Oil On Your Lawn Mower Air Filter? [Top 5 Causes]

The most common reasons for oil on a lawn mower air filter are:

  1. There is too much oil in your mower engine’s crankcase.
  2. Your lawn mower was turned on its side with the air filter facing the ground.
  3. The mower was used to mow a slope and the air filter was on the downhill side.
  4. Your mower’s engine has suffered serious damage.
  5. Your mower has a foam air filter.

Paper air filters that have been damaged by oil must be discarded and replaced. However, foam air filters that have been soaked with engine oil can be cleaned and reused.

Oil on lawn mower air filter

5 Causes of Oil on Your Lawn Mower’s Air Filter

There are a few reasons your air filter might be soaked in oil. Below are the common causes of this problem, as well as how to avoid them.

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1. Overfilled Oil Reservoir

Too much oil in your mower’s crankcase can result in oil being pulled through the PCV valve and into your mower’s intake system. This will splatter your air filter with oil. To check if this is the problem, unscrew your oil reservoir cap and inspect the dipstick. If the oil level is past the upper fill line, the reservoir is overfilled.

Use this fluid extractor to remove excess oil until it is at the proper level. Just remember to wipe off the oil dipstick after each level check, to ensure an accurate reading.

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2. The Lawn Mower was Tipped Over

If you turned a lawn mower onto its side for maintenance or storage, the oil may have run out of the engine crankcase and soaked the air filter. This occurs when the air filter is facing the ground while the mower is on its side. If this happens, your mower may be low on oil. Check the oil level and top it up if necessary, since it’s a bad idea to run a mower without oil.

In the future, whenever you turn your mower on its side, make sure the air filter is pointing upward. This will prevent oil from soaking the filter.

3. You Mowed a Steep Slope

Similar to tipping your mower sideways, mowing across a steep incline can cause oil to run out of the engine crankcase and onto the air filter. This happens when the air filter is on the downhill side, because gravity will pull the oil toward the filter.

In order to stop this from happening, always position your mower so the air filter is on the uphill side when mowing across the face of a steep slope. Mowing the yard in a circular pattern makes this easier.

4. Engine Damage

If your mower has a blown head gasket or other severe engine damage, oil may leak onto the air filter. If none of the other causes on this list explain what caused the oil filter—or if you see oil on your new replacement filter—then your oil problem is probably a sign of even bigger engine trouble.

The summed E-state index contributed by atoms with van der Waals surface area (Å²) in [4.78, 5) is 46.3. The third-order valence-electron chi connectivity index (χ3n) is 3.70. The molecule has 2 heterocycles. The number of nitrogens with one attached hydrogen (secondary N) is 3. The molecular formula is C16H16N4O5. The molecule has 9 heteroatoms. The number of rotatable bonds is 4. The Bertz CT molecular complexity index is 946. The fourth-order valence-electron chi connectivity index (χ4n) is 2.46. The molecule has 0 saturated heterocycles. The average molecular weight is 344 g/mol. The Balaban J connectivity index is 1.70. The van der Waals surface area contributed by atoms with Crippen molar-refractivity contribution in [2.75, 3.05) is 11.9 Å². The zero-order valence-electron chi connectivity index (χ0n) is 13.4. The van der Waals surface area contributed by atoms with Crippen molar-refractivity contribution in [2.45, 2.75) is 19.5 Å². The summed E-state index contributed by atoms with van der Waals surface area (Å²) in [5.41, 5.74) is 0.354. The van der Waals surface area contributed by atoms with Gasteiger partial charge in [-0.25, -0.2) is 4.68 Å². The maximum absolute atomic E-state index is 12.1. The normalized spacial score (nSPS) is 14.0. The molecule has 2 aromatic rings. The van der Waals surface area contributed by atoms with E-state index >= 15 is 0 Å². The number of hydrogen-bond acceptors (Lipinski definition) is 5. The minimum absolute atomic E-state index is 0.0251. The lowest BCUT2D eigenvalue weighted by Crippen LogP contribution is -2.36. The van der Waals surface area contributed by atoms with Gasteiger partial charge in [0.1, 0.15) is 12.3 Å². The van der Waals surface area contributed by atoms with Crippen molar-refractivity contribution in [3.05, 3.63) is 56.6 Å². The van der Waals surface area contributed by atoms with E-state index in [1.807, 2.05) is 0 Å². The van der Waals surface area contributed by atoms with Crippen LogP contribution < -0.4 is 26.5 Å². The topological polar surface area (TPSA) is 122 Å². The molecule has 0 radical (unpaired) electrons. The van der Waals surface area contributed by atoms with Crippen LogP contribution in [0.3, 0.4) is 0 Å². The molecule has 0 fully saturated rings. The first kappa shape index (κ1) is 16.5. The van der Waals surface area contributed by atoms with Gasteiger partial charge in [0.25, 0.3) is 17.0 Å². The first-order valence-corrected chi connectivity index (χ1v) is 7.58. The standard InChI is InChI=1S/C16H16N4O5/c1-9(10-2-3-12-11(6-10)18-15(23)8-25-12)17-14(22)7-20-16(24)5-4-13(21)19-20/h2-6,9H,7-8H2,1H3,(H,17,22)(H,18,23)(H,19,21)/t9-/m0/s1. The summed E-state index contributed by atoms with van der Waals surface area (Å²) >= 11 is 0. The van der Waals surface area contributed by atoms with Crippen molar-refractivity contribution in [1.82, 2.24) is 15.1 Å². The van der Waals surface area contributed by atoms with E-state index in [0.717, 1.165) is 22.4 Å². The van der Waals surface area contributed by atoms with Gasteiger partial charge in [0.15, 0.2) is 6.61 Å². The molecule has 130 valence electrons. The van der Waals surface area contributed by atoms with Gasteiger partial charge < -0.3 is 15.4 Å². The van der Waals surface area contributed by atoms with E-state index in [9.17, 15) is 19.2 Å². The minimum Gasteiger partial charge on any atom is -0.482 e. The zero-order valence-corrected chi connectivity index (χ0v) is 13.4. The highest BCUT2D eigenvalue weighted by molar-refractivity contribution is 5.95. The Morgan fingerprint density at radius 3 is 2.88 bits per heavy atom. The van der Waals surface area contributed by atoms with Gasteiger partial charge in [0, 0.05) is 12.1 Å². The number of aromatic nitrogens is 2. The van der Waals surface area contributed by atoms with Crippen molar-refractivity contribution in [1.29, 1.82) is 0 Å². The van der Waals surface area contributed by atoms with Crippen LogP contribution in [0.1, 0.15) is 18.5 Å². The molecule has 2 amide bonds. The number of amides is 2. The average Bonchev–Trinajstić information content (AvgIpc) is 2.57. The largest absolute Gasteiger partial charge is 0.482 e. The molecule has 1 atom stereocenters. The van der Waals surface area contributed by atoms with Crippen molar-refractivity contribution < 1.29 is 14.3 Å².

In this case, take your mower to a lawn mower repair shop to get a professional’s assistance.

5. Your Mower has a Foam Filter

Foam air filters used in lawn mowers are designed to be treated with a special oil to improve their performance. So, the oil may be there purposefully. However, it’s important to make sure this is the case. Foam air filter oil should have a slightly “tacky” feel when you press the filter. It is also very light amber in color.

If the oil feels slick or greasy, is dark amber or black, or smells strongly of engine oil, then you have an oil leak. Engine oil on a foam air filter is likely caused by one of the previous 4 issues on this list.

Do You Need to Replace an Air Filter that has Oil on It?

If your lawn mower has a paper filter, it must be replaced if it has oil on it. Paper filters cannot be cleaned or reused after oil has soaked into them. In this case, it’s best to throw away the oil-contaminated filter and replace it with a new filter designed for your mower. Read on to find out what to do about a foam filter with oil on it.

Can You Clean the Oil Out of a Lawn Mower Air Filter?

You can only clean the oil out of a foam air filter. Paper air filters with oil stains should be discarded and replaced. To clean a foam air filter:

  • Remove the filter from its housing.
  • Soak the filter in a mixture of warm water and dish soap.
  • Once the oil stains are gone, rinse the filter with clean water.
  • Allow the filter to dry.
  • Spray this foam filter oil onto the clean, dry filter.
  • Reinstall the filter in your lawn mower.

If you choose, you can also replace the foam air filter instead. However, a properly cleaned foam air filter has a long lifespan. So, cleaning it can save you money in replacement parts.

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Why is Your Lawn Mower’s Air Filter Covered in Oil?

A lawn mower air filter may become covered in oil if the oil reservoir has been filled too high. Oil may also contaminate the filter if the mower was tipped over on its side with the air filter facing the ground. Similarly, mowing across a steep slope with the air filter on the downhill side can cause oil to run out of the engine crankcase and onto the air filter. Less commonly, serious engine damage can cause oil to soak your mower’s air filter. Finally, foam air filters are treated with a special type of oil. However, this oil has a different consistency and smell than engine oil. So, check to see what type of oil has soaked your foam filter.

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